Congress Passes NSBA-Supported JOBS ActMarch 28, 2012
On Tuesday, the U.S. House of Representatives approved the Senate-amended version of Jump-Start Our Business Start-ups Act (H.R. 3606 or “JOBS” Act) by a margin of 380-41, addressing one of NSBA’s top priority issues. The bill, which will ease securities regulations on small businesses making it much easier for them to raise capital through public capital markets, will now head to the President’s desk to be signed into law.
The bill originally passed the House along a wide bipartisan basis (390-23) and was then approved with amendments by the Senate last week, also on a bipartisan basis (73-26.) Prior to passage in the Senate, however, an amendment offered by Sen. Jeff Merkley (D-Ore.) and supported by Sens. Michael Bennet (D-Colo.), Mary Landrieu (D-La.) and Scott Brown (R-Mass.), among others, was adopted 64-35, . This so-called “crowdfunding” amendment (S.Amdt. 1884), will insert the Senate’s version of crowdfunding legislation into the bill, and among other things, require crowdfunding intermediaries to register with the Securities and Exchange Commission (SEC). The original House-passed version of H.R. 3606 did not contain such language.
The final bill includes the following provisions:
- A provision that would, among other things, effectively amend Regulation A by increasing the aggregate offering amount of all securities sold within the prior 12-month period from $5 million to $50 million;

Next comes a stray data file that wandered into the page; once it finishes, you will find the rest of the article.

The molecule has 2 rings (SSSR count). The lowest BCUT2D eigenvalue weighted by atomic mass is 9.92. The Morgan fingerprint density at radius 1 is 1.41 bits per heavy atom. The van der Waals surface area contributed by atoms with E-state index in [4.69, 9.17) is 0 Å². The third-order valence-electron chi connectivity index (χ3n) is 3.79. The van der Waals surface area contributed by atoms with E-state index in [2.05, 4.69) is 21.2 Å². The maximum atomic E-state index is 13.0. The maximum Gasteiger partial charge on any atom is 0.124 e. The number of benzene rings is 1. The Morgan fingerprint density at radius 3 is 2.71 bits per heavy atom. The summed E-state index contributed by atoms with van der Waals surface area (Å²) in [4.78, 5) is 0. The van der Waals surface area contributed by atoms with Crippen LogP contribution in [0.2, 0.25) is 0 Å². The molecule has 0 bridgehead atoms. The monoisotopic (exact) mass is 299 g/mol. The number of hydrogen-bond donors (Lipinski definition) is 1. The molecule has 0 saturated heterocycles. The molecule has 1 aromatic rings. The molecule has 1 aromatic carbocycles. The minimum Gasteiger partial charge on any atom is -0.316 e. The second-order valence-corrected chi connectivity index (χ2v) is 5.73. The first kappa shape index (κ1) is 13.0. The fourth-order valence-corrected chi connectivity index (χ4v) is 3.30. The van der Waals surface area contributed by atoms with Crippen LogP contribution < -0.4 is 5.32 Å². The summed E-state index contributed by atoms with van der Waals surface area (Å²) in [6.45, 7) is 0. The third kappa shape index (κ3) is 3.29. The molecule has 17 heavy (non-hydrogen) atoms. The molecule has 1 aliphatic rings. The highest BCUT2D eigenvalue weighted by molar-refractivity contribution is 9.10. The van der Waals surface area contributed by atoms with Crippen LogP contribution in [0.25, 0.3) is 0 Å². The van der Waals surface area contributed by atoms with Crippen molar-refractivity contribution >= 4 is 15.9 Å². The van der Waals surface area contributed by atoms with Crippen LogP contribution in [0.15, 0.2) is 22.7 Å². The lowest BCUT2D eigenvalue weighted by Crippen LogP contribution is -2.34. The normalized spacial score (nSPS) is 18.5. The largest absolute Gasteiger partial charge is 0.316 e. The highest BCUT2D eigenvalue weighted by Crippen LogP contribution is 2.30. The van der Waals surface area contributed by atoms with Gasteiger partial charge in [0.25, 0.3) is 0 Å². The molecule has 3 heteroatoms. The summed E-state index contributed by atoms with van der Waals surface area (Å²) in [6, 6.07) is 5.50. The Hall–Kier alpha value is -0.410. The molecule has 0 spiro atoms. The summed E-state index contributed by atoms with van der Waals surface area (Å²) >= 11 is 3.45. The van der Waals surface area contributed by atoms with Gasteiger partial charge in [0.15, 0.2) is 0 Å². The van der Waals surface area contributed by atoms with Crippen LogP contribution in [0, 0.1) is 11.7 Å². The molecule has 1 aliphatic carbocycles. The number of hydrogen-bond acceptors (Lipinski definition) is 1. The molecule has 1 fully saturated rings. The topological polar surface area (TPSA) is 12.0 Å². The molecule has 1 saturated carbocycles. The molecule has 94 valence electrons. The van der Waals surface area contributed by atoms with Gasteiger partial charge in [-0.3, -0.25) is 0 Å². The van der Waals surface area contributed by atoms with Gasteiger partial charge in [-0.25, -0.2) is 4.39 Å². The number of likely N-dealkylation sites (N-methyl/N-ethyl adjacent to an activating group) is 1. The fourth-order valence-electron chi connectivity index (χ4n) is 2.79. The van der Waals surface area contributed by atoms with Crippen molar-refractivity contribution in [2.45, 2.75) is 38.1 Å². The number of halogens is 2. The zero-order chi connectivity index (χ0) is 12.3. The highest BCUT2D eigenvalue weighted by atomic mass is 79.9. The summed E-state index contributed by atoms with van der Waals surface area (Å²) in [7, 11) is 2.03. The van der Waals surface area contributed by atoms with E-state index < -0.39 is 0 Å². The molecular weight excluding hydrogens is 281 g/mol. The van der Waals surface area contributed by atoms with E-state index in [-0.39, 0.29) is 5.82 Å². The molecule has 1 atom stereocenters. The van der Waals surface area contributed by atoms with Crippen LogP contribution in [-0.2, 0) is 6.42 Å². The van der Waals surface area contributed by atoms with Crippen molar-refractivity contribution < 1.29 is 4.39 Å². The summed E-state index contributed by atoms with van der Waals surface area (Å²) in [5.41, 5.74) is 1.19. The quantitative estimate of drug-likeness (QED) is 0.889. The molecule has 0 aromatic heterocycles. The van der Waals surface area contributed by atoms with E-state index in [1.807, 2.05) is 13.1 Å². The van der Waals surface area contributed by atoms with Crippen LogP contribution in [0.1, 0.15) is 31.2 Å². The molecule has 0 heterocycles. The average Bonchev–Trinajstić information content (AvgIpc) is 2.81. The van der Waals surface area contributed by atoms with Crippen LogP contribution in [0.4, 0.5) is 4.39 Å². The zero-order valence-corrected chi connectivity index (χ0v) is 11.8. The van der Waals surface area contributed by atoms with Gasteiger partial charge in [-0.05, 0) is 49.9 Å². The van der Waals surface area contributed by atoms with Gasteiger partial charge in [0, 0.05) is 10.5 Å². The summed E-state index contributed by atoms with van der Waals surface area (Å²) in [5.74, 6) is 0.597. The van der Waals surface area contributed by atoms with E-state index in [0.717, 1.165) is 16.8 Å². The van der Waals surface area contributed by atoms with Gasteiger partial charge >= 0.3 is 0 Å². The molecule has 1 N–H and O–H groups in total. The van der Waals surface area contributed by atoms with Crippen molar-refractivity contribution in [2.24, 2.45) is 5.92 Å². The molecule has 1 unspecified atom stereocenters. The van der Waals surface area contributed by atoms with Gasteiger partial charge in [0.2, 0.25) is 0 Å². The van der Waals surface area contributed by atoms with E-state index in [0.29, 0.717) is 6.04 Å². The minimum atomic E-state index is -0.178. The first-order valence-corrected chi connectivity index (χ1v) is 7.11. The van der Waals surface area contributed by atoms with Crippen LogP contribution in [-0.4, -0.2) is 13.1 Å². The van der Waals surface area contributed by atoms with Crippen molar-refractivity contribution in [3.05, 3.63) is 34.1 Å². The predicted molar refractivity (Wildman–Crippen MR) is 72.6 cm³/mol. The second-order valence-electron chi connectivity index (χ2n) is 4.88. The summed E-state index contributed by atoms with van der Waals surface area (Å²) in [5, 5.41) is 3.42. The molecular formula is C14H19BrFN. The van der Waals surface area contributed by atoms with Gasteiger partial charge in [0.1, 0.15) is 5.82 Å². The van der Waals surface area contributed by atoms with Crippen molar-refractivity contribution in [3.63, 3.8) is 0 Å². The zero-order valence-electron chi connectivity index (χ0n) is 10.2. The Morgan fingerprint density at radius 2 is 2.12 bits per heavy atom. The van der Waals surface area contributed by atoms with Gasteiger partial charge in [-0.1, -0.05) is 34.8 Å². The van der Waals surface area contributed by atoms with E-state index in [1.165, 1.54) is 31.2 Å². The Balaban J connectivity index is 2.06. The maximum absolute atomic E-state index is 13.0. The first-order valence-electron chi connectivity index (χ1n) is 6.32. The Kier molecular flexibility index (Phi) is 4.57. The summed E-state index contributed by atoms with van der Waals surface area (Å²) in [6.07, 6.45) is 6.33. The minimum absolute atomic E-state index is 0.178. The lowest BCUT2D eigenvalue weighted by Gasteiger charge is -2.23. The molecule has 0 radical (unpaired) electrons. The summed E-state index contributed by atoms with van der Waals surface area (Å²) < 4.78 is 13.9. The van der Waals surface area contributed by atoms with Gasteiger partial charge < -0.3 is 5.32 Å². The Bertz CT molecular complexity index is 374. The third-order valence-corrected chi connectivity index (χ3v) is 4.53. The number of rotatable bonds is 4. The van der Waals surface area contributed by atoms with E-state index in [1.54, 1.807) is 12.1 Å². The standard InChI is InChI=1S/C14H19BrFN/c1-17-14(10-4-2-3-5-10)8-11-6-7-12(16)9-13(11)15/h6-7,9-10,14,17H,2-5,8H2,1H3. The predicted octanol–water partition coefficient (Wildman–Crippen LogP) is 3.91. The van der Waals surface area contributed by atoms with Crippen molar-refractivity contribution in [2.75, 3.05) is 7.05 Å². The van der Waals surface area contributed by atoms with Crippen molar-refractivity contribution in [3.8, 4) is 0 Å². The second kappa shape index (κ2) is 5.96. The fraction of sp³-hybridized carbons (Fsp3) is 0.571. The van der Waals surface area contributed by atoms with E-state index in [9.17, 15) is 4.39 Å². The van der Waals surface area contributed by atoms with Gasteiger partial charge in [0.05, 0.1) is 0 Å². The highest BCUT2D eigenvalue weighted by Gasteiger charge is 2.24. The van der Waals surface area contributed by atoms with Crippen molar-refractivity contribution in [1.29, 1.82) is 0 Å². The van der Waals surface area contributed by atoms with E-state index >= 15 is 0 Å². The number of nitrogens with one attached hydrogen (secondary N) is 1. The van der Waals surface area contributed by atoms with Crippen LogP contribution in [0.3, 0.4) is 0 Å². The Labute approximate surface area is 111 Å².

- A provision (as inserted by the Senate) that would create a crowdfunding exemption;
- A provision that would allow for general solicitation or general advertising to find investors, provided that all purchasers of the securities are accredited investors;
- A provision that would raise the shareholder threshold for mandatory registration under the Securities Exchange Act of 1934 from 500 to 1000 shareholders;
- A provision that would create an “IPO Onramp” making it easier for small- and medium-sized companies to raise money through capital markets by reducing costs associated with going public and phasing in certain regulatory obligations over time; and
- A provision that would: (1) amend the securities laws and raise the threshold for mandatory shareholder registration from 500 to 2,000 shareholders for all banks and bank holding companies, and (2) amend U.S. securities laws to raise the deregistration threshold from 300 to 1,200 shareholders.
This bill was also supported by the administration.
This pro-growth, NSBA-supported legislation will positively transform the ability of small businesses to raise capital and help alleviate the disproportionate burden of compliance placed on small firms.